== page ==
I had a party line growing up. Almost everyone in the community did, except for the cranky old miser at the edge of civilization. He didn’t want a phone. A party line sounds swaggy, like an invitation to bring your squad, and get your Sledge Hammer Shake on. It represents, like the party line is GOAT (greatest of all time).
In reality, the party line was a communication device. It was two steps above a string and two cups. They were shared phone lines, one household had two rings, and another had one ring. If you were really unfortunate, you had a third family on the party line, a short ring followed by two quick ones. We had the pleasure of the double ring for years.
In a household of three girls, we took turns getting on the phone to express our traumatic Judy Blume life moments to our friends. We had big issues then. We could hold the phone line hostage for hours. The following scenario was commonplace in our home.
It was finally my turn to use the phone. Cheryl had been on it forever. I needed to call Sarah, she had been home sick today. I had to fill her in on the days top event, “You should have seen the look on Mrs. Fanchuck’s face!” I exclaimed, tingling with pleasure at spreading the news, “When she sat on that tack? Nelson is so—”
“Get the hell off the phone!” interrupts an angry voice. It was our neighbour, in full blown frustration. Needless to say, our parents received more than one complaint about their female children with verbal diarrhea.
The party line had zero privacy protection. It was easy peasy for nosy neighbors’ to listen in on phone conversations. All you had to do, was carefully lift the receiver, “—John came out of the closet.”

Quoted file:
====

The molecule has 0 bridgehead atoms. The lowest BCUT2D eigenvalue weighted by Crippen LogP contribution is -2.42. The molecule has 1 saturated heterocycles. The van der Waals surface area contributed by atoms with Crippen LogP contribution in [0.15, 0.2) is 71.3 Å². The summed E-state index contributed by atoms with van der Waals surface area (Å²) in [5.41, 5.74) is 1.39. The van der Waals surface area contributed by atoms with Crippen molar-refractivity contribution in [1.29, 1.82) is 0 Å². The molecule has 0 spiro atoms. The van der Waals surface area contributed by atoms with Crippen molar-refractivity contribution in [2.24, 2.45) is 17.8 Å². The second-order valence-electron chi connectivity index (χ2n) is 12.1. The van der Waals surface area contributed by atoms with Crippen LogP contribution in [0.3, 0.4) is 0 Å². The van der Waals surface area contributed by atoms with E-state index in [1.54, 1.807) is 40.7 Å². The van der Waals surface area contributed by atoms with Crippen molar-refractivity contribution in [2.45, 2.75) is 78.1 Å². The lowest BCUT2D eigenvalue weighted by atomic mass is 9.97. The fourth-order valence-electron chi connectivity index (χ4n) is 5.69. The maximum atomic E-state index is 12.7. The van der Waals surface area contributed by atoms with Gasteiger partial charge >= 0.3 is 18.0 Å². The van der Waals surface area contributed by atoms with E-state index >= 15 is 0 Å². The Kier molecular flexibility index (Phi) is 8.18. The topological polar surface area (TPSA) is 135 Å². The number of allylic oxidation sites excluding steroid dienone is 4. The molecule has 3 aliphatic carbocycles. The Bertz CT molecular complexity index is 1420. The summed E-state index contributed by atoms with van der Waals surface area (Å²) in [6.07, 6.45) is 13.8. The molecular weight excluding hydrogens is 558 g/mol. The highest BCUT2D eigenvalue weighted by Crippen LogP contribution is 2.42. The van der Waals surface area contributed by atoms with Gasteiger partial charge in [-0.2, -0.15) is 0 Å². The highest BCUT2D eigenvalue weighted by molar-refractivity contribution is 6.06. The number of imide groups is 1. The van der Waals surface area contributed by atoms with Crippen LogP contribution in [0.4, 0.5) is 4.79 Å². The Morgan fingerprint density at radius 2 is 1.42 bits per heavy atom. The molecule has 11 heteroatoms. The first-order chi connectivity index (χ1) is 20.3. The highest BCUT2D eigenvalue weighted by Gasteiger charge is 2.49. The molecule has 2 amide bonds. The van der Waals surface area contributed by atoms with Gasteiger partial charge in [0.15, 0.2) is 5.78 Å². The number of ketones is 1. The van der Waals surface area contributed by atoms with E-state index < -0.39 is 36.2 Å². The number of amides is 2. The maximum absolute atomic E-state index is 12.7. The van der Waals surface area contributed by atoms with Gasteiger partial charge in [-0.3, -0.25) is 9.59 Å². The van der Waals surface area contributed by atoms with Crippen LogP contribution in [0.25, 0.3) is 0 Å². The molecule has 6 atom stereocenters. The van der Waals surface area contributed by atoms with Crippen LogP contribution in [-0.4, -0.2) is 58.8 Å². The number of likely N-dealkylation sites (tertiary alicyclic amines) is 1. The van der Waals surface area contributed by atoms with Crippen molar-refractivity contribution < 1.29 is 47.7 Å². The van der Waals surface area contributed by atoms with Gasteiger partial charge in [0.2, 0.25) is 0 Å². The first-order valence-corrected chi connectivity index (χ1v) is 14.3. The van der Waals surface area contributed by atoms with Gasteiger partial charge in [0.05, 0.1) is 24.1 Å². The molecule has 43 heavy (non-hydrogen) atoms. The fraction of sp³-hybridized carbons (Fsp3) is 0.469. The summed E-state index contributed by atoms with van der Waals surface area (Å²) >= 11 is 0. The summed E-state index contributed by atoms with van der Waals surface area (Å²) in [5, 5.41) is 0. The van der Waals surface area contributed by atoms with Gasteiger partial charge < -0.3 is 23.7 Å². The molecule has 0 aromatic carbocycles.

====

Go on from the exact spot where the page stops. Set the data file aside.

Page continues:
The nosy neighbour waits until both parties hang up. She calls her other neighbour from down the road, “Did you hear? Little John is gay. I heard it from his own Mother.”
In 1972 being gay was a big deal. The rumor had teeth.
The full sentence, which the neighbour missed by eavesdropping, went like this—“Thank you so much for the gift. Frank and I were able to watch Archie Bunker without interruption. John is positively addicted to sticking his little pieces in, and out of those holes. He just loves to play his new Lite-Brite Easy Push and Plug in the dark. It’s been hours since John came out of the closet.”
Party lines were the 1970’s version of reality TV.
Fast-forward to 2017 where we have fingerprint enabled phones. These days, I have unlimited private minutes to chat about each, and every, body part I may, or may not, have waxed today. I could even video the action in slow-mo. I could take pictures, zoom in, zoom out or even take a panoramic view of my overgrown— pansies. I like flowers.
Yesterday, I made a FaceTime call to my sister in Australia. We had a chat as she walked home from the beach. I viewed her lovely smile. I saw, and chatted with her beautiful girls, and nobody interrupted me with a “Get the hell off the phone!” If technology can eradicate the mess of wires in a house, and underground wires in the earth, while still enabling people to connect around the planet, almost in person. Technology should be able to figure out how to clean up the planet too.
Go— Go— Gadget technology.